Advisers must consider alternatives to rip-off annuities

David Ferguson

I have recently found myself musing, and then airing my musings, on the state of the annuity market - and more importantly whether the ‘default’ retirement income tool is still fit for purpose.

Without getting into too much detail, I discussed how illuminating it is to look at the pricing differences between corporate bonds and annuities, particularly where both are issued by the same company.

Many anonymous commentators - most likely those who are enhancing or building their own annuity ‘propositions’- were concerned that I was comparing apples with pears. Well of course I am. But there are obvious underlying similarities which can reasonably be expected to materialise in pricing, whether one is considered an investment and the other an insurance contract.

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Thankfully others saw beyond my illustration and understood the point I was making: that lifetime annuities - enhanced or otherwise - often offer a paltry return for investors and it is time people were made aware of this. Are people really willing to pay so much to secure an inflexible income for life?

Even the ABI gets how bad it is. The industry body recently launched the aptly named ‘annuity window’ tool which is aimed at highlighting the different annuity rates available between its member companies (think money supermarket for insurers).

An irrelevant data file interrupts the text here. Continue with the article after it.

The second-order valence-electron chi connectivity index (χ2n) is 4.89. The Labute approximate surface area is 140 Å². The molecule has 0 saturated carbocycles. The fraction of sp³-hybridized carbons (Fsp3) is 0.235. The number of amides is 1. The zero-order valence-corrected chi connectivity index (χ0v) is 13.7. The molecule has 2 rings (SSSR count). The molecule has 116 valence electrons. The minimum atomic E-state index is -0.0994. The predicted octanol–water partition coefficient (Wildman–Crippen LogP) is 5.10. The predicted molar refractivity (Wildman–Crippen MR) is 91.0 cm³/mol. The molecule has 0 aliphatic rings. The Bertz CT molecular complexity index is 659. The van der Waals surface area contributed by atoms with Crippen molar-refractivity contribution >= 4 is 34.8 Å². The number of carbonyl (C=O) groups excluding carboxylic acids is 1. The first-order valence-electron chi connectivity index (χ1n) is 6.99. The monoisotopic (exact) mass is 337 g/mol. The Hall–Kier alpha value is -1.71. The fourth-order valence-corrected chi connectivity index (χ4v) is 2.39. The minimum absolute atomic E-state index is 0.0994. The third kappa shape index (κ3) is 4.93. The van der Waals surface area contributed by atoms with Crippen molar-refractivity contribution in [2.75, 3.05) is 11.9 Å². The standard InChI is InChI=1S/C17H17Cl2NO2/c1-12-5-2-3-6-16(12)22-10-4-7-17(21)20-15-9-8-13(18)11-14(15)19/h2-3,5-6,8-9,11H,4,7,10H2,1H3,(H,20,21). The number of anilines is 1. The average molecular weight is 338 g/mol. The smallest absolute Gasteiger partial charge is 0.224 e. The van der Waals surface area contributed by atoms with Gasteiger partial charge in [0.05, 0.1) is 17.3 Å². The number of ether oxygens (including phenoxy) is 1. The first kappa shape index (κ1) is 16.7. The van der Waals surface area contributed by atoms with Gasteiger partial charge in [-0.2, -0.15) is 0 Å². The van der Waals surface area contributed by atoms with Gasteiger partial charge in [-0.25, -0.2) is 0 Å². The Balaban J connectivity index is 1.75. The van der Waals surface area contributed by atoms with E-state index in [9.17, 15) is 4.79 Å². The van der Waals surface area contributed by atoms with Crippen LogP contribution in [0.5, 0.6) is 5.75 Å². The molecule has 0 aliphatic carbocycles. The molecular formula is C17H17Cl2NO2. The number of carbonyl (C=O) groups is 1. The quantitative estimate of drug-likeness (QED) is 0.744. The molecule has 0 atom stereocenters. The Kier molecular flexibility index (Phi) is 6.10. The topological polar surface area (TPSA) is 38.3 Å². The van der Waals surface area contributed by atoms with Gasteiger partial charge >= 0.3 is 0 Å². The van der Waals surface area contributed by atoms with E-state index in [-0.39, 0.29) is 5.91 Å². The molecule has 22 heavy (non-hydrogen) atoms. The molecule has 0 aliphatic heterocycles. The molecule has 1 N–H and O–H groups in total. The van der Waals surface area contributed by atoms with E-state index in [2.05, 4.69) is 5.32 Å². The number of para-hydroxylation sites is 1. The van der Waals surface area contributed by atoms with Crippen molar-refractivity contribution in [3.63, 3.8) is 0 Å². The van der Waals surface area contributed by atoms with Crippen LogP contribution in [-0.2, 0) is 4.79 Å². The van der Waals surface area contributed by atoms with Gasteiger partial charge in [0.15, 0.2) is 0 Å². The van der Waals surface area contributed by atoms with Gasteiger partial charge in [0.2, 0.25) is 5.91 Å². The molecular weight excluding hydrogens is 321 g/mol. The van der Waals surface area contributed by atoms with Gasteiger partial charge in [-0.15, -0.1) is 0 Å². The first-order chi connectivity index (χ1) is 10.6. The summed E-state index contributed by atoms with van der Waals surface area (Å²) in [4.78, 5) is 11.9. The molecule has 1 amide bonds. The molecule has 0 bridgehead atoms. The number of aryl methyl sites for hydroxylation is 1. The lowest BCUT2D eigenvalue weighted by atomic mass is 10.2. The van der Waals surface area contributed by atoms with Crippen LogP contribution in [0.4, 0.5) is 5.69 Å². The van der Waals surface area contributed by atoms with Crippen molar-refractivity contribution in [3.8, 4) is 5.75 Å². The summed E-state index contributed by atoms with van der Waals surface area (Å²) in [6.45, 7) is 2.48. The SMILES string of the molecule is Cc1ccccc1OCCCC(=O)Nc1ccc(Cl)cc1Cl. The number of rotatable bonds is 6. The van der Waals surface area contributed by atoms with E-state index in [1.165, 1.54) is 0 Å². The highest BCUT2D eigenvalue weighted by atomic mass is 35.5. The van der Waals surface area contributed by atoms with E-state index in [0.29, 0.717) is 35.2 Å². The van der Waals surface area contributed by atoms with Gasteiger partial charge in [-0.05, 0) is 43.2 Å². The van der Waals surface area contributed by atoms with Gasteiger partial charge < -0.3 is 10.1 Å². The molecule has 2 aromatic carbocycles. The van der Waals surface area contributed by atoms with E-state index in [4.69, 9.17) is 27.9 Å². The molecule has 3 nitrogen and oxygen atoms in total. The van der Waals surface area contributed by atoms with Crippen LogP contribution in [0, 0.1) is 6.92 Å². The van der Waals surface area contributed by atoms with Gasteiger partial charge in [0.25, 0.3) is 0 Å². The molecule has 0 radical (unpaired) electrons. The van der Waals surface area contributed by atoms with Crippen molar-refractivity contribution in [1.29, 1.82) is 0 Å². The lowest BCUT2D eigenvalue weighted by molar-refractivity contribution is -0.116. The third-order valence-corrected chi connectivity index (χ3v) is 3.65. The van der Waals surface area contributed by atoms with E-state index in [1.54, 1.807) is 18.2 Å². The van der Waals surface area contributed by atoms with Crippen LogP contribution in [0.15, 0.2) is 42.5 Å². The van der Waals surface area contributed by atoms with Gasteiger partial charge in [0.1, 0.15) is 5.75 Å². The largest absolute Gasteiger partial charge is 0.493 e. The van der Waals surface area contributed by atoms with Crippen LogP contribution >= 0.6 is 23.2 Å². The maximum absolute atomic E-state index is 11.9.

Laudable as this attempt is in highlighting the need for people to shop around and exercise their open market option, it’s all a bit one-dimensional and of course starts with the assumption that an annuity is the right option. It seems unlikely to shame those at the bottom of the league table enough to increase their rates.

It might just be time for the regulator and even the government to step in and take some action around annuity pricing - and the various distribution margins kicking around the market. It will be interesting to see the results of the Financial Conduct Authority’s review into the sector.

But while we all hold our breath (I suggest you don’t), advisers seem confident there are a number of things they can do to help clients.

It sounds almost too obvious to say it but I will anyway: individuals need the right sort of professional financial guidance before they decide to put it all on black. In other words, advisers need to consider alternatives to annuities.

Regardless of the technicalities, if a corporate bond issued by a life company offers materially better terms than an annuity offered by that same company, the industry needs to work harder to cut through the noise and create better client outcomes. If this should result in changes to the prevailing rules then that is what must be done.

The money people have worked hard to save and invest over the years should, when they need it the most, work just as hard for them in return and this will require a challenge to the ‘house always wins’ mantra currently being exercised over the annuity market.